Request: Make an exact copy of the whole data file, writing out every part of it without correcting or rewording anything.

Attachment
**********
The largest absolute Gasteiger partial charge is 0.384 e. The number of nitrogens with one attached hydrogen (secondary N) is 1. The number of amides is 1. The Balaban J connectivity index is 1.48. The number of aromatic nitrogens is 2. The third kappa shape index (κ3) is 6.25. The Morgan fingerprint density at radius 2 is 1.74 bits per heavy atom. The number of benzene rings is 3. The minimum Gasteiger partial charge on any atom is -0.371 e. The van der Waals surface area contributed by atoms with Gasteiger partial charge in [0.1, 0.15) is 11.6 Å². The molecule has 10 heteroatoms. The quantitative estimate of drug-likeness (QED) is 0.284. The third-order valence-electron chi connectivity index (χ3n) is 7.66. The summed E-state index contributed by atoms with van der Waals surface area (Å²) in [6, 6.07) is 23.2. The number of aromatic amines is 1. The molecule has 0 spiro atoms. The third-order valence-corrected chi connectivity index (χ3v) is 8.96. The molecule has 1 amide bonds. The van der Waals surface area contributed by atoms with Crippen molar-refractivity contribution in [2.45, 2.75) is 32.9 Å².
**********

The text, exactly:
The largest absolute Gasteiger partial charge is 0.384 e. The number of nitrogens with one attached hydrogen (secondary N) is 1. The number of amides is 1. The Balaban J connectivity index is 1.48. The number of aromatic nitrogens is 2. The third kappa shape index (κ3) is 6.25. The Morgan fingerprint density at radius 2 is 1.74 bits per heavy atom. The number of benzene rings is 3. The minimum Gasteiger partial charge on any atom is -0.371 e. The van der Waals surface area contributed by atoms with Gasteiger partial charge in [0.1, 0.15) is 11.6 Å². The molecule has 10 heteroatoms. The quantitative estimate of drug-likeness (QED) is 0.284. The third-order valence-electron chi connectivity index (χ3n) is 7.66. The summed E-state index contributed by atoms with van der Waals surface area (Å²) in [6, 6.07) is 23.2. The number of aromatic amines is 1. The molecule has 0 spiro atoms. The third-order valence-corrected chi connectivity index (χ3v) is 8.96. The molecule has 1 amide bonds. The van der Waals surface area contributed by atoms with Crippen molar-refractivity contribution in [2.45, 2.75) is 32.9 Å².